Over time, capital moves to the place which offers it the highest and safest return. Simply, money moves to investments that offer the highest and lowest risk return. Often, when the return gets too risky, capital moves on to new pastures.
In the 1980s, when inflation came under control and interest rates started to decline, money moved into the stock market from precious metals. A bull market in stocks started in the early 1980s and continued until early 2000. The euphoria hit in the stock market in 1999 when investors jumped on the proverbial tech bandwagon. The rest is now history.
Tech stocks topped out in late 1999 and early 2000 and money (or should I say capital) moved out of stocks. The NASDAQ is still down 50% from its 1999 price high–the effect of what happens when capital leaves an investment in exodus.
With interest rates moving low and lower, capital moved out of stocks in 2000 and into real estate. And since 2000, we can safely say most real estate has about doubled in price. Now, as interest rates have risen and property prices have risen, overbuilding has taken place. As evidenced by what the new-home builder stocks and the real estate market itself is telling us, real estate is not in big demand like it used to be.
Where’s money moving to now?
There’s no doubt capital is moving into precious metals. Sure, one can argue that precious metals don’t offer dividends or interest payments to investors, but money always moves to the highest and safest returns… and right now those returns are in the metals in the form of capital gains from higher prices and security.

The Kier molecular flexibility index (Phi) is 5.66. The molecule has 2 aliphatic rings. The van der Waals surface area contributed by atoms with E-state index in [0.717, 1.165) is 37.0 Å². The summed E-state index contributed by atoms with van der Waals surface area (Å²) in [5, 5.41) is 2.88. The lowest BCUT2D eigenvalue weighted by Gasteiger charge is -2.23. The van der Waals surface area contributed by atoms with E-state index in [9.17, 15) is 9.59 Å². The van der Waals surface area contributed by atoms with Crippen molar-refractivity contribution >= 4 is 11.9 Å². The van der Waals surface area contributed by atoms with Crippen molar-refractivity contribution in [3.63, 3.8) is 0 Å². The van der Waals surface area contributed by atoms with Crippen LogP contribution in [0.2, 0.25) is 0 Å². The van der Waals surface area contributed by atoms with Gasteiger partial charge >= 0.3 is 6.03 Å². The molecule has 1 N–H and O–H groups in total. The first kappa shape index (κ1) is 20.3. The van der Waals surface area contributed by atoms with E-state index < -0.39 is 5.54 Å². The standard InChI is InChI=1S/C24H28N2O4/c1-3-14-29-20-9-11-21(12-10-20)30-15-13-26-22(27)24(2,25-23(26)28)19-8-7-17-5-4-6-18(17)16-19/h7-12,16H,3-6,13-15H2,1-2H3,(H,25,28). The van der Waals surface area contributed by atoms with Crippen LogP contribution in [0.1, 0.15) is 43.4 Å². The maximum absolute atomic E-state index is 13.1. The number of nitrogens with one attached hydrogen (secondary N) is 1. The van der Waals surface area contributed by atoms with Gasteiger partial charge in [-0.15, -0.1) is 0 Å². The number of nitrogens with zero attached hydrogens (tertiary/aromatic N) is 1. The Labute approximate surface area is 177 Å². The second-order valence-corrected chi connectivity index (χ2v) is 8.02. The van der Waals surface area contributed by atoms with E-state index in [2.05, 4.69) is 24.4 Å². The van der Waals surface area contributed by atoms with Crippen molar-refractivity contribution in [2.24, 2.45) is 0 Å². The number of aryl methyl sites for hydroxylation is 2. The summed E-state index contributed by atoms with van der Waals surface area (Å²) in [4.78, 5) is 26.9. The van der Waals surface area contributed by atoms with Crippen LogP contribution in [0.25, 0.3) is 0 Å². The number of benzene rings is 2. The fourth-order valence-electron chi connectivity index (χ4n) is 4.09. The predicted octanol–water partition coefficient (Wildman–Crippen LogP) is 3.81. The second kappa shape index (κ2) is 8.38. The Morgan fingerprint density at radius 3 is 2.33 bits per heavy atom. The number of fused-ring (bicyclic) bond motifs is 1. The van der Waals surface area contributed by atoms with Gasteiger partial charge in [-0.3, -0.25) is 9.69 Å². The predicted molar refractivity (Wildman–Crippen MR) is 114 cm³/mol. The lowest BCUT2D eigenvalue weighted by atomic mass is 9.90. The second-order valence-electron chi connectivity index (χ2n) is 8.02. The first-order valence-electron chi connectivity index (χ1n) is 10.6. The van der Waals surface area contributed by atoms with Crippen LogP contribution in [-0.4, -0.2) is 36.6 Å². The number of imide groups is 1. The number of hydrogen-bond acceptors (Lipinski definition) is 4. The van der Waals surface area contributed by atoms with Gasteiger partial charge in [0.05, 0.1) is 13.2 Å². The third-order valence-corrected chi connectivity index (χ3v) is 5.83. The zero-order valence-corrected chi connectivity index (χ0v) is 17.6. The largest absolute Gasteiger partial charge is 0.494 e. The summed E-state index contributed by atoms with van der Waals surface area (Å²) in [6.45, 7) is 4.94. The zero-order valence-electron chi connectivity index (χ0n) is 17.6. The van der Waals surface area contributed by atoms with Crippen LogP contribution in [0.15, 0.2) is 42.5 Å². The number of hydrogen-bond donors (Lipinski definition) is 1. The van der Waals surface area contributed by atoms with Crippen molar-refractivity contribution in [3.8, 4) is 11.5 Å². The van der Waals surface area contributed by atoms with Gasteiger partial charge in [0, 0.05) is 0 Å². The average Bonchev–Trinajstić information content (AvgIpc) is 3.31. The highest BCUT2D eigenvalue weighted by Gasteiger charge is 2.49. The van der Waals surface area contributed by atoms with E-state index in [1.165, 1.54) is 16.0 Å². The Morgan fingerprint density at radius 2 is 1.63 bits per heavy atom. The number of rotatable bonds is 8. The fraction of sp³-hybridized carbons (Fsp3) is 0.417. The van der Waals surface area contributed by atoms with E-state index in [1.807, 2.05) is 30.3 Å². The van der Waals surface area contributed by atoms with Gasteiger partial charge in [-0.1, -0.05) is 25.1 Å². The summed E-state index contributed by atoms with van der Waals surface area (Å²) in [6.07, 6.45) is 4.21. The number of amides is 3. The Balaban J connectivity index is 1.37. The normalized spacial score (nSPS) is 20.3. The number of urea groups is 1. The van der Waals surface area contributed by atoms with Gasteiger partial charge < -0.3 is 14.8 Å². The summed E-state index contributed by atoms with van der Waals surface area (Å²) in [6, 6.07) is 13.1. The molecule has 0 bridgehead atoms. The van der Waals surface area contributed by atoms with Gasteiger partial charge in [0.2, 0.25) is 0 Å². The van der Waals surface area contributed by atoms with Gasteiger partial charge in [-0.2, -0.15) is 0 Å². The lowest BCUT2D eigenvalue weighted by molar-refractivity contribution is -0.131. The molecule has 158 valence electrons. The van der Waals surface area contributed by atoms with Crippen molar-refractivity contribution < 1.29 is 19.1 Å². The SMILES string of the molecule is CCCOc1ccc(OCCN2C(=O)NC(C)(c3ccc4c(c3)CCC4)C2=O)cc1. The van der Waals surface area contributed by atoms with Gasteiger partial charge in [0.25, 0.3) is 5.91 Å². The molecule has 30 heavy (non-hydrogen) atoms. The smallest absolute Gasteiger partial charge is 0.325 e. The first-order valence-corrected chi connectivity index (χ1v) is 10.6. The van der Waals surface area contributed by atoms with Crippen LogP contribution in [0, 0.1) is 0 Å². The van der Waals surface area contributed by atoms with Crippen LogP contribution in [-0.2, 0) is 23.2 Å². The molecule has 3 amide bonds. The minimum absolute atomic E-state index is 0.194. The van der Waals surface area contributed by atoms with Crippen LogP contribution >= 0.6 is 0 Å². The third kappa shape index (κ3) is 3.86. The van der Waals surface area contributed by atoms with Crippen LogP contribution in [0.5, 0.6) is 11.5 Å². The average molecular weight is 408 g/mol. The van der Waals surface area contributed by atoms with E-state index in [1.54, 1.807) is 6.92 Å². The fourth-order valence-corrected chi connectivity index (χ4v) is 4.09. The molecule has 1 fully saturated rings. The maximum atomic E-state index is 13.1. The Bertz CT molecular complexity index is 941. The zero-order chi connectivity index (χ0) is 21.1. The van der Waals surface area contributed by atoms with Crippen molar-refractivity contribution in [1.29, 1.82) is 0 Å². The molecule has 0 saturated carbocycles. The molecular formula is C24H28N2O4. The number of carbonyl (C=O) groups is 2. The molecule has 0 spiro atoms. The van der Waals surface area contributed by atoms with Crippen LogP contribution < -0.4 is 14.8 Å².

Investors all over the world became weary of the U.S. dollar. They asked themselves: What’s the safe haven for money now? And, they’ve found that haven in the precious metals. Since 2001, I’ve been telling my readers or anyone who would listen, to get into precious metals. I still believe it’s not too late either.
But, just as important, as investors, we must realize that capital is now lukewarm on real estate–it’s not the best money game anymore. Like the route gold took into the 1990s when metal prices plummeted because there was no demand… like the path stocks took after the 1999-2000 bubble… real estate will eventually follow the same path down in price. History proves this is how the money game works.